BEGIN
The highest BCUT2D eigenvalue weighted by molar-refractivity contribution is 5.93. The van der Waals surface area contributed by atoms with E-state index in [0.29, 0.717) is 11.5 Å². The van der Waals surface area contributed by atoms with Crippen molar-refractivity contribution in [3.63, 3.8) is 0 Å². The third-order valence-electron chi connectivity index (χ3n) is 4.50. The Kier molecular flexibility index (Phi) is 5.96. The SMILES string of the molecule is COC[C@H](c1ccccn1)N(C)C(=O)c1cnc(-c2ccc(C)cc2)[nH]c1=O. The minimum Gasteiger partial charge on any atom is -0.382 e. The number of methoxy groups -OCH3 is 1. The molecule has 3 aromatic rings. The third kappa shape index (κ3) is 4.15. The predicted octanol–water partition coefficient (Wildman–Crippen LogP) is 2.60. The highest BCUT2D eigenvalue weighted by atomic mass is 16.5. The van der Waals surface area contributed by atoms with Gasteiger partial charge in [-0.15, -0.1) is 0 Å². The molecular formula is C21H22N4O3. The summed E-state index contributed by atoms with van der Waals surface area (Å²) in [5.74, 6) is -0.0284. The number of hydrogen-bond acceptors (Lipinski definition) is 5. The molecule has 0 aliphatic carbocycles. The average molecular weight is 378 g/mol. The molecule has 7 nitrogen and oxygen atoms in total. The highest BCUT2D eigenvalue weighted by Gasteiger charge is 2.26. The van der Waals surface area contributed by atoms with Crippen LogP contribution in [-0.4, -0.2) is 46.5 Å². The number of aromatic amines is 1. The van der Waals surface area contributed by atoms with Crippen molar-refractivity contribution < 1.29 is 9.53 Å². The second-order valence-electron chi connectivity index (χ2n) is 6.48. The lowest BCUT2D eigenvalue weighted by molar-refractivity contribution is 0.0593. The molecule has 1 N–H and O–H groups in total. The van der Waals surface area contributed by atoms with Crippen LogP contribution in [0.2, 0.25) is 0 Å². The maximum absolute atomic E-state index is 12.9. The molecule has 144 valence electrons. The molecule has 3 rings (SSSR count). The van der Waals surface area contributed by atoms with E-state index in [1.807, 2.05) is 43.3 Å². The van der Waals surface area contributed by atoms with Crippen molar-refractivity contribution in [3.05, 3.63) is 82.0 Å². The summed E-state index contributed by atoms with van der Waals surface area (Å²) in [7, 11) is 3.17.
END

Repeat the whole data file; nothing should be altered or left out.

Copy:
The highest BCUT2D eigenvalue weighted by molar-refractivity contribution is 5.93. The van der Waals surface area contributed by atoms with E-state index in [0.29, 0.717) is 11.5 Å². The van der Waals surface area contributed by atoms with Crippen molar-refractivity contribution in [3.63, 3.8) is 0 Å². The third-order valence-electron chi connectivity index (χ3n) is 4.50. The Kier molecular flexibility index (Phi) is 5.96. The SMILES string of the molecule is COC[C@H](c1ccccn1)N(C)C(=O)c1cnc(-c2ccc(C)cc2)[nH]c1=O. The minimum Gasteiger partial charge on any atom is -0.382 e. The number of methoxy groups -OCH3 is 1. The molecule has 3 aromatic rings. The third kappa shape index (κ3) is 4.15. The predicted octanol–water partition coefficient (Wildman–Crippen LogP) is 2.60. The highest BCUT2D eigenvalue weighted by atomic mass is 16.5. The van der Waals surface area contributed by atoms with Gasteiger partial charge in [-0.15, -0.1) is 0 Å². The molecular formula is C21H22N4O3. The summed E-state index contributed by atoms with van der Waals surface area (Å²) in [5.74, 6) is -0.0284. The number of hydrogen-bond acceptors (Lipinski definition) is 5. The molecule has 0 aliphatic carbocycles. The average molecular weight is 378 g/mol. The molecule has 7 nitrogen and oxygen atoms in total. The highest BCUT2D eigenvalue weighted by Gasteiger charge is 2.26. The van der Waals surface area contributed by atoms with Crippen LogP contribution in [-0.4, -0.2) is 46.5 Å². The number of aromatic amines is 1. The van der Waals surface area contributed by atoms with Crippen molar-refractivity contribution < 1.29 is 9.53 Å². The second-order valence-electron chi connectivity index (χ2n) is 6.48. The lowest BCUT2D eigenvalue weighted by molar-refractivity contribution is 0.0593. The molecule has 1 N–H and O–H groups in total. The van der Waals surface area contributed by atoms with Crippen LogP contribution in [0.2, 0.25) is 0 Å². The maximum absolute atomic E-state index is 12.9. The molecule has 144 valence electrons. The molecule has 3 rings (SSSR count). The van der Waals surface area contributed by atoms with E-state index in [1.807, 2.05) is 43.3 Å². The van der Waals surface area contributed by atoms with Crippen molar-refractivity contribution in [3.05, 3.63) is 82.0 Å². The summed E-state index contributed by atoms with van der Waals surface area (Å²) in [7, 11) is 3.17.